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Patients advised how to access medicines

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Local health leaders are advising patients how to access medicine during the pandemic.

Patients are being urged to order prescriptions in the usual way they did pre-pandemic, which includes online apps such as MyGP or Patient Access. For patients who used to order their repeat prescriptions using a paper script, all prescriptions will now be issued electronically to your nominated pharmacy, if you do not have a nominated pharmacy you will be asked to select one. Paper prescriptions will only be issued in exceptional circumstances at the discretion of your GP practice.

The Prescribing Ordering Direct (POD) Service continues to be open but patients should only call if their repeat prescription is due within the next seven days. (Some frequently asked questions are below).

If patients are in one of the clinically vulnerable groups and have no support network from friends, family or neighbours to collect medicine, they should speak to their nominated pharmacy to request delivery. 

Dr Peter Gregory, local GP and chair at NHS West Lancashire Clinical Commissioning Group (CCG), said: “We want to reassure patients that there is no need to stockpile medication and urge them to order their repeat prescriptions in the usual way as they did before the pandemic. Our POD and local pharmacies are receiving overwhelming demand so it’s important we all access these services sensibly. It is also crucial that those most in need also ask for help where needed”.

Patients are also being reminded of the importance of not presenting at a pharmacy if you or someone that you live with is showing symptoms of Covid-19, in order to help keep local people and staff safe.

Frequently Asked Questions to the Prescribing Ordering Direct (POD) Service:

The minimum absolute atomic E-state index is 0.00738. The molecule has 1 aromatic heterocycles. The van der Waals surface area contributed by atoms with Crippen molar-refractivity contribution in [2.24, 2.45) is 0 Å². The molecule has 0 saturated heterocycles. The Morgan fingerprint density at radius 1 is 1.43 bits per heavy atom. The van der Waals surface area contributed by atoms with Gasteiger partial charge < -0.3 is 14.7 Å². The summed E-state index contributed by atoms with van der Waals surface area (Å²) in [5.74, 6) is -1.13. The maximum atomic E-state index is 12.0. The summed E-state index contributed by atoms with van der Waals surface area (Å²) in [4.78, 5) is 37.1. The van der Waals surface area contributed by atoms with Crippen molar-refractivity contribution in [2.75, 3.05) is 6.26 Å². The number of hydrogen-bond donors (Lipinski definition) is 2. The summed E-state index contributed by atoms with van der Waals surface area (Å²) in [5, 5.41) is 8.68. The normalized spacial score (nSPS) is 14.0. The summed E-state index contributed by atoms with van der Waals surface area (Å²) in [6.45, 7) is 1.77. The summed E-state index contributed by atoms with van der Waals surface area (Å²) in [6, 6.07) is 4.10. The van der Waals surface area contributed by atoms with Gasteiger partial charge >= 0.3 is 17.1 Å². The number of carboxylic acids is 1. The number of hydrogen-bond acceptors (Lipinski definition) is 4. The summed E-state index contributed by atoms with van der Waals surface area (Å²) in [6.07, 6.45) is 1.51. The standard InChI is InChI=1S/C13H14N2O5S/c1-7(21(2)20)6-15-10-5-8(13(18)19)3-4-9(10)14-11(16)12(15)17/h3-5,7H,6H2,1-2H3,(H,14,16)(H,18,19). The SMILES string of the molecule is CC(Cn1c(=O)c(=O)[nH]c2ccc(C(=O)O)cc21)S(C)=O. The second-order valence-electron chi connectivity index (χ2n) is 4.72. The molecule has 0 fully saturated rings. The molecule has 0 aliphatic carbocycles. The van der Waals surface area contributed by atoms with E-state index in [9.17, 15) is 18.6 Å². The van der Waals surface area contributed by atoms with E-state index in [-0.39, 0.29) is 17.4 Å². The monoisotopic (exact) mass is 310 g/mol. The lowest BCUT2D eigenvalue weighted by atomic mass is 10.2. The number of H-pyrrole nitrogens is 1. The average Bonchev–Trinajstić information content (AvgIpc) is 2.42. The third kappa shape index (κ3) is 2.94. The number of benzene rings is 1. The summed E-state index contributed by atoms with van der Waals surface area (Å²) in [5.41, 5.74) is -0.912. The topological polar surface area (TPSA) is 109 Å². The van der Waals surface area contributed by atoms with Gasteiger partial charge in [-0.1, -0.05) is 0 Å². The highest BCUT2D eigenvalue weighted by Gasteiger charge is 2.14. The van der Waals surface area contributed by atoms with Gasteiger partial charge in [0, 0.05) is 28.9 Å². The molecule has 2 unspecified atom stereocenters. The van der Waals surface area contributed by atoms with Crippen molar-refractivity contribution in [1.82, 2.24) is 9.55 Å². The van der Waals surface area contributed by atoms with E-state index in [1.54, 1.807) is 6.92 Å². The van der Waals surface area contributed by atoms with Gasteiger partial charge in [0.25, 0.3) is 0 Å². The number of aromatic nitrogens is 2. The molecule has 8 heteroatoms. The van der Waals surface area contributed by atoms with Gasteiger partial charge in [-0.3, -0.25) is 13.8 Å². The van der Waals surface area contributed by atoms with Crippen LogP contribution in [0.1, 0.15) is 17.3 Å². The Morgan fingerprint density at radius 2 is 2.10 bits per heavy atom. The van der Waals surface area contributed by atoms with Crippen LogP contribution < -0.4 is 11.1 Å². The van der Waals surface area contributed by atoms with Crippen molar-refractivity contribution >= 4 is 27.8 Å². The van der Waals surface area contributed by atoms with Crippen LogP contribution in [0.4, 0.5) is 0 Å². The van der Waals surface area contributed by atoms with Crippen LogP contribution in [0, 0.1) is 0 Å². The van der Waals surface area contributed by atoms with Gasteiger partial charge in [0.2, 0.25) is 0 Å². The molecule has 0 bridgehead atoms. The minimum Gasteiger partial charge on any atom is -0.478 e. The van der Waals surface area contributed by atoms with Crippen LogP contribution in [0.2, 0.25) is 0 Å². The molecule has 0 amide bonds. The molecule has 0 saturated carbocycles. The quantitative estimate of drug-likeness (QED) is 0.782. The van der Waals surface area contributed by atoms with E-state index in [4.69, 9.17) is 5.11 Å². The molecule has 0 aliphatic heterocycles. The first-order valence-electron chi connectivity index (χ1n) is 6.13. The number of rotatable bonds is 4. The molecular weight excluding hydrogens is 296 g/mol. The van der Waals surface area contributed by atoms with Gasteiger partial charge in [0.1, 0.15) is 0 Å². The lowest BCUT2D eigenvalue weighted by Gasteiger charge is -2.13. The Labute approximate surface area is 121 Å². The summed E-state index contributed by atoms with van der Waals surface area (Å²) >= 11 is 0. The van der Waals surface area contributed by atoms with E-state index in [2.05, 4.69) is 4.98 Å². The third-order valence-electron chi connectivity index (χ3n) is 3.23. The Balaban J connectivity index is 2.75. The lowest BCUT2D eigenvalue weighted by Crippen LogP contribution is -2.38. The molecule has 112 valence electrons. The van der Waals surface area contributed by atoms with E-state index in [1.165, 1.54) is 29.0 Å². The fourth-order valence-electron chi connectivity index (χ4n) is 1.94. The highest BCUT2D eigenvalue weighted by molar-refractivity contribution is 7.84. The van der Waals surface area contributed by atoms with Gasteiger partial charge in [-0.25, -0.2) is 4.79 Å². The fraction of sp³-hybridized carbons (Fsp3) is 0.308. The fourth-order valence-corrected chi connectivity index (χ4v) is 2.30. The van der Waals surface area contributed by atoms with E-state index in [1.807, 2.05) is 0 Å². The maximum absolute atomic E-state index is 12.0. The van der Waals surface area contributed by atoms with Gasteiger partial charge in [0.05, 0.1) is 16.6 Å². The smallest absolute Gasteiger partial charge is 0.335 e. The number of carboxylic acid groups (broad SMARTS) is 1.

1. Can I have an inhaler?
  2. Unless you have a confirmed diagnosis of a chronic respiratory condition (such as asthma) pharmacies cannot accept requests for inhalers.
  1. Can I take ibuprofen?
  2. If you currently use anti-inflammatory medication (such as ibuprofen) for non-Covid-19 related conditions (such as arthritis) you should continue to do so.
  1. Can I have some paracetamol?
  2. Paracetamol will only be provided if it is already routinely prescribed as part of a repeat prescription.
  1. Is it safe to take ibuprofen to treat Covid-19?
  2. There is insufficient evidence linking ibuprofen and Covid-19, and whether it can help or hinder recovery. However, it can be used alongside paracetamol to help ease some of the symptoms of Covid-19, such as fever and headache. Please follow correct guidance for usage when taking over the counter medicines and follow NHS advice if your symptoms worsen.
  1. Can I have a rescue pack?
  2. You should not contact your GP practice, pharmacy or POD for a rescue pack. You should continue to manage your condition in the usual way and if you feel that you have symptoms of Covid-19 you should go to 111.nhs.uk/covid-19 before doing anything else.

Q: My B12 injections is no longer available, what can I do?

A.B12 injections have been stopped to protect staff and patients. We recommend patients who normally receive an injection take high dose B12 tablets 1mg (1000mcg) a day.  Available to buy from pharmacies or online.

To find out what health services are available in West Lancashire and how to access them during the Covid-19 pandemic, please visit the CCG’s website: bit.ly/CCGCOVID

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